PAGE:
Many Chinese drywall homeowners, already facing a long list of difficulties, are now having issues with insurance providers. According to The Wall Street Journal, insurance companies are canceling policies on homeowners who have filed claims for damage caused by Chinese drywall gases.
The Consumer Products Safety Commission has received over 1,500 complaints regarding Chinese drywall from homeowners across the country. Gases emitted from Chinese drywall are being blamed for significant property damage, including damage to HVAC systems, smoke detectors, electrical wiring, metal plumbing components, and other household appliances. These gases also produce a sulfurous odor that permeates homes, and cause metals, including air conditioning coils and even jewelry, to corrode. People living with Chinese drywall have also suffered eye, respiratory and sinus problems that may be linked to the gases.
Chinese drywall poured into the U.S. between 1999 and 2007 because of the high demand created by the housing boom. Imports accelerated when the rebuilding that followed Hurricane Charley in Florida in 2004, and Hurricane Katrina along the Gulf Coast in 2005, created a drywall shortage. According to an earlier Wall Street Journal report, some 500 million pounds of Chinese drywall was imported to the U.S. during the housing boom. That means as many as 100,000 homes throughout the country could have been built with the material.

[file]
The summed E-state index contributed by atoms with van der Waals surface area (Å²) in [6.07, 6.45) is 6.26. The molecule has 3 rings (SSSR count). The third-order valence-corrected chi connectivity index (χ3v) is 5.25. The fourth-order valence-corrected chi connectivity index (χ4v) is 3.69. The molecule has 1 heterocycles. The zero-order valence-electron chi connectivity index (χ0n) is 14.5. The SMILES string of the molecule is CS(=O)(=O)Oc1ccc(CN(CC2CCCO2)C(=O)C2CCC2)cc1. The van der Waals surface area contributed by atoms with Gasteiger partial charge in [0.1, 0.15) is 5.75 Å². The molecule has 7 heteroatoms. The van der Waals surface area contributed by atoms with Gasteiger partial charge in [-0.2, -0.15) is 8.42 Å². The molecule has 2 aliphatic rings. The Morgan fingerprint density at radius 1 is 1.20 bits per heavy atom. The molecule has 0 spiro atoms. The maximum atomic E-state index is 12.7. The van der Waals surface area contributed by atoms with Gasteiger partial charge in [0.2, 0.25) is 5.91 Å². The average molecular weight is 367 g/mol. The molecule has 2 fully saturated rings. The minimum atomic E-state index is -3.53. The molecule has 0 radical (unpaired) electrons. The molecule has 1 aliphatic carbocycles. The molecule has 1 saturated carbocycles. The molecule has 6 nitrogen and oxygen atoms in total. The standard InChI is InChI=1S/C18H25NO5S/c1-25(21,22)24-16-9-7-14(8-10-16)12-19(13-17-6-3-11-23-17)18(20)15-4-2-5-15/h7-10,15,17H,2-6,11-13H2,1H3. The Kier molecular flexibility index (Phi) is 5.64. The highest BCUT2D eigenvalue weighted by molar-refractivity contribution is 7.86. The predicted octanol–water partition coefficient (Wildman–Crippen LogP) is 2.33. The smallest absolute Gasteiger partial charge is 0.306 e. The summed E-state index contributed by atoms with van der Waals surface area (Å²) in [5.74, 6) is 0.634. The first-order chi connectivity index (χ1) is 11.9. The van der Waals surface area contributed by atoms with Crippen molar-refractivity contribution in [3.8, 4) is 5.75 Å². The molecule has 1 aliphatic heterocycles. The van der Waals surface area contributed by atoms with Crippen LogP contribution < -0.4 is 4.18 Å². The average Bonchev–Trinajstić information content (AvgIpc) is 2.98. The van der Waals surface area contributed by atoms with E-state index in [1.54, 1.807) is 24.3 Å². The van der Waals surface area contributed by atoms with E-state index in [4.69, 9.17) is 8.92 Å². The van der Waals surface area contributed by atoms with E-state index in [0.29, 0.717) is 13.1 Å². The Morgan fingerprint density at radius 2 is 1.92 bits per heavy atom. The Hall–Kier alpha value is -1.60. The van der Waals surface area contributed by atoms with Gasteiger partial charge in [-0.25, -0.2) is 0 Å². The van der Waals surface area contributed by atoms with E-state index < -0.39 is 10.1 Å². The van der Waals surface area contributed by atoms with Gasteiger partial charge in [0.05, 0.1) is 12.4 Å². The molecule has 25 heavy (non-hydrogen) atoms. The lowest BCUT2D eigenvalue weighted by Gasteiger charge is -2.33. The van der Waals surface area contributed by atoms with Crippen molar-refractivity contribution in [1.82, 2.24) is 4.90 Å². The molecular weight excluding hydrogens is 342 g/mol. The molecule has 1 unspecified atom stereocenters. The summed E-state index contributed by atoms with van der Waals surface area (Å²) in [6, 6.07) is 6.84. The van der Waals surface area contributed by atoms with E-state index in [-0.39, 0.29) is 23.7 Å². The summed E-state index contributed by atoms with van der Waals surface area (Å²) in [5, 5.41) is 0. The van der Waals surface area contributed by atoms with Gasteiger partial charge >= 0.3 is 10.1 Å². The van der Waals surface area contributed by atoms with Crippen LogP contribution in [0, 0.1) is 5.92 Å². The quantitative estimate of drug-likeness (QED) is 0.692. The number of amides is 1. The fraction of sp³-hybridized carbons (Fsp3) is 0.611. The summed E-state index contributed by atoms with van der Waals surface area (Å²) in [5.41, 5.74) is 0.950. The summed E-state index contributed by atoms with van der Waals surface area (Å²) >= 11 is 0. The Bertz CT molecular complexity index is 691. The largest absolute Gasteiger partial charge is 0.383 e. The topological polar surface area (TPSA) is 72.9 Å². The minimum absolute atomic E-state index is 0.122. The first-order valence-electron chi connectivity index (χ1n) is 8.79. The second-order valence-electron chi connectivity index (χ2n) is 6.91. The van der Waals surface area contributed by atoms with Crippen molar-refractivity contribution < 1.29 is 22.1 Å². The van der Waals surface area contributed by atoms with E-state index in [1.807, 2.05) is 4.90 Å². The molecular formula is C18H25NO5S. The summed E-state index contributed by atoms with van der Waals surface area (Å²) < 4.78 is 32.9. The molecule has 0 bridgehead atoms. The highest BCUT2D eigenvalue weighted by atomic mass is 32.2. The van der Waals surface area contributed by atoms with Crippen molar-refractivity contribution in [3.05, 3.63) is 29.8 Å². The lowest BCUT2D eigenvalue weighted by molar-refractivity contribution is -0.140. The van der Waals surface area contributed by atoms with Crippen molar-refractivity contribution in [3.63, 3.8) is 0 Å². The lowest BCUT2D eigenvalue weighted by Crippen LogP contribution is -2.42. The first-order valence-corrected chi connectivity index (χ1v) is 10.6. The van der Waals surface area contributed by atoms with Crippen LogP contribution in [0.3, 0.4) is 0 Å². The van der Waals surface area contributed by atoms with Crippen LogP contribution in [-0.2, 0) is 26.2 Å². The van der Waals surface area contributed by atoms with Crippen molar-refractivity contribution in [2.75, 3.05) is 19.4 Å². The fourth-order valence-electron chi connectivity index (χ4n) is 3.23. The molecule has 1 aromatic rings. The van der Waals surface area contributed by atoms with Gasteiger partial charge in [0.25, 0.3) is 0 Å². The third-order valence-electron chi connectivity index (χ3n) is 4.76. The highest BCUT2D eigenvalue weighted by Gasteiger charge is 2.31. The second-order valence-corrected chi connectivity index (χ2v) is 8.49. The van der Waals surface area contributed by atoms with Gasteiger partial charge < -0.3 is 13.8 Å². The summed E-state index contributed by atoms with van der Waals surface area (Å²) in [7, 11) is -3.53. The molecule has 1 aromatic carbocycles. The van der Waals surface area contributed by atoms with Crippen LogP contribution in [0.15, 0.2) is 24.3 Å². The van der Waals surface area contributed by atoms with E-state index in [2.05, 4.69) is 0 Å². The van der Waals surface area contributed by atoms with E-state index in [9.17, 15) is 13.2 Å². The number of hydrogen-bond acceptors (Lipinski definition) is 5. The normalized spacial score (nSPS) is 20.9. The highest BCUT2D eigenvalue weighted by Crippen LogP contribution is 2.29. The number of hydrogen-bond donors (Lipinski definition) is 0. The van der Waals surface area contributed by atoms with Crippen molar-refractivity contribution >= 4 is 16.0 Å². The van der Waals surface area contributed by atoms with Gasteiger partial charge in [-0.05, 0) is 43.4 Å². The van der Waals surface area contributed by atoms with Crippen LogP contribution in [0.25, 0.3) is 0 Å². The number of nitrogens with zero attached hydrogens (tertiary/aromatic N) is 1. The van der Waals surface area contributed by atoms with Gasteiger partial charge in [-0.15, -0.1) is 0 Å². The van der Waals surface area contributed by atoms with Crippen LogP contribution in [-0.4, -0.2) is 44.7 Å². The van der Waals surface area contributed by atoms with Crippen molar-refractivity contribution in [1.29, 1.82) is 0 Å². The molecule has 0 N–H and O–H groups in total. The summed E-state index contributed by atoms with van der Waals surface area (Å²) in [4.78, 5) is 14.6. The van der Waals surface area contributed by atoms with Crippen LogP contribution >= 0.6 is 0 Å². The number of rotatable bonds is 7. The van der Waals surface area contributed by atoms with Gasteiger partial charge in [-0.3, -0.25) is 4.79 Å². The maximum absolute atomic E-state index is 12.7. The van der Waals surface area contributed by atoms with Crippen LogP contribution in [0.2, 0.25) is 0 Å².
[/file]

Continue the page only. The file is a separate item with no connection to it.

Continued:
As we’ve reported previously, insurance claims for Chinese drywall damage are usually denied because of pollution and builder defect exclusions written into most policies. But along with denying claims, some insurers are moving to drop customers once they know the homeowner has a Chinese drywall problem, The Wall Street Journal said. For instance, Citizens Property Insurance Corp., the largest home insurer in Florida, confirmed that it had informed some policyholders that it will not renew their policies unless needed repairs are made within six months of the notice.
Another insurer, Universal North America, sent a notice of cancellation, which is more serious than a nonrenewal, to at least one policyholder in Hallandale Beach, Fla. The letter cited the presence of Chinese drywall as an “unacceptable condition . . . which has been shown to have adverse long-term effects on the plumbing and other dwelling components,” the Journal said. Universal has about 105,000 home-insurance policies in Florida.
According to The Wall Street Journal, insurers are trying to protect themselves from future losses by refusing to renew and canceling policies. A spokesperson from Citizens told the Journal that the corrosion caused by Chinese drywall could lead to “a likely future claim for a covered peril such as fire or a water leak,” which the insurer would be responsible for covering.